Exploring the Presidency of FDR

ByRay First Tyler
On November 1, 2013

Last weekend, the Ashbrook Center hosted 18 teachers in Hyde Park, NY for a discussion about the presidency of Franklin Delano Roosevelt, and visits to the Home of Franklin D. Roosevelt National Park Site and the FDR Presidential Library and Museum


Drawing on primary source texts – mostly taken from Prof. Gordon Lloyd’s The Two Faces of Liberalism: How the Hoover-Roosevelt Debate Shapes the 21st Century – participants explored FDR’s response to the Great Depression as a candidate, and as President. Our participants discussed how FDR, in his address accepting the presidential nomination in 1932, promised to “break foolish traditions” and how, in his Inaugural Address he asked Congress for “broad Executive power to wage a war against the emergency, as great as the power that would be given to me if we were in fact invaded by a foreign foe.”

Our discussion also included a number of writings by Herbert Hoover. Many of our participants were surprised to learn that Hoover “stuck around” throughout FDR’s presidency, both to criticize New Deal policies, and to articulate an alternative political vision. We discussed his defense of his early response to the Depression in his 1932 acceptance of the Republican nomination, where he argued his administration “met the situation with proposals to private business and the Congress of the most gigantic program of economic defense and counter attack ever evolved in the history of the Republic.” We also discussed his argument, in “The Crisis to Free Men,” that “Either we shall have a society based upon ordered liberty and the initiative of the individual, or we shall have a planned society that means dictation, no matter what you call it or who does it.”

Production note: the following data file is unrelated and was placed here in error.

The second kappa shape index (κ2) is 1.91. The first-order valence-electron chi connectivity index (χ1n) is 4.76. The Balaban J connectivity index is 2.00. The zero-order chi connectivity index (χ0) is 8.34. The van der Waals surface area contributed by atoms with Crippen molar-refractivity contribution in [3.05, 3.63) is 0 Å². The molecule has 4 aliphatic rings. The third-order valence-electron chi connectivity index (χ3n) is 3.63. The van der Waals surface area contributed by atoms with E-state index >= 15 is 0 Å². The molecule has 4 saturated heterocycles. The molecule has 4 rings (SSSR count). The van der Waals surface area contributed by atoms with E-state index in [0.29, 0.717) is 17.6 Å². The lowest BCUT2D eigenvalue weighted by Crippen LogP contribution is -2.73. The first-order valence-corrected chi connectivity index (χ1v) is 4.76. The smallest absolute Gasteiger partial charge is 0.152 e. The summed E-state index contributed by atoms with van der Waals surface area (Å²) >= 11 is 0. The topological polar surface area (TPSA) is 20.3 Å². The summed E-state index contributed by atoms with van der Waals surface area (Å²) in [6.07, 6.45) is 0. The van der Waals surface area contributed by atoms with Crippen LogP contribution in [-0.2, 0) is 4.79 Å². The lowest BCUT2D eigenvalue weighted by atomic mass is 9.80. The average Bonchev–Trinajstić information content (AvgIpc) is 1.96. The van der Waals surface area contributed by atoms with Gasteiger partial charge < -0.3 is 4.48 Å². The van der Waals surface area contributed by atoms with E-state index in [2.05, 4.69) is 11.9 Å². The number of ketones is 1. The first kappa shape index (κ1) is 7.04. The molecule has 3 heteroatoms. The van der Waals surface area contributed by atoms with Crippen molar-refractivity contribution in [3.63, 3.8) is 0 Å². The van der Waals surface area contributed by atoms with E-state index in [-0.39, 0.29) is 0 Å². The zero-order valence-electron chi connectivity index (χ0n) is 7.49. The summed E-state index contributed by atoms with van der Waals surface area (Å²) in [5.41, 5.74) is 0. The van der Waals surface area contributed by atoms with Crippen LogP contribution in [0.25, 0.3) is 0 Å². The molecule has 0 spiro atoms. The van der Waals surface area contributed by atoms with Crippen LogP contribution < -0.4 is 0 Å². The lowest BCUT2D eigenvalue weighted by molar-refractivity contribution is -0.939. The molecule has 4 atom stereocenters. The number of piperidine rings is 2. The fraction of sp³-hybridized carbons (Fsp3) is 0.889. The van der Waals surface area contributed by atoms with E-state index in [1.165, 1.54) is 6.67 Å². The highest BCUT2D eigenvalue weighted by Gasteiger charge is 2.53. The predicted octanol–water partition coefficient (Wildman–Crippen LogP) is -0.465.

The Ashbrook Center thanks its co-sponsor, Liberty Fund, for funding this program, and Prof. Gordon Lloyd (Pepperdine University) for serving as Discussion Leader. Thanks also to all of the teachers who joined us in a lively and important conversation!


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Join your fellow teachers in exploring America’s history.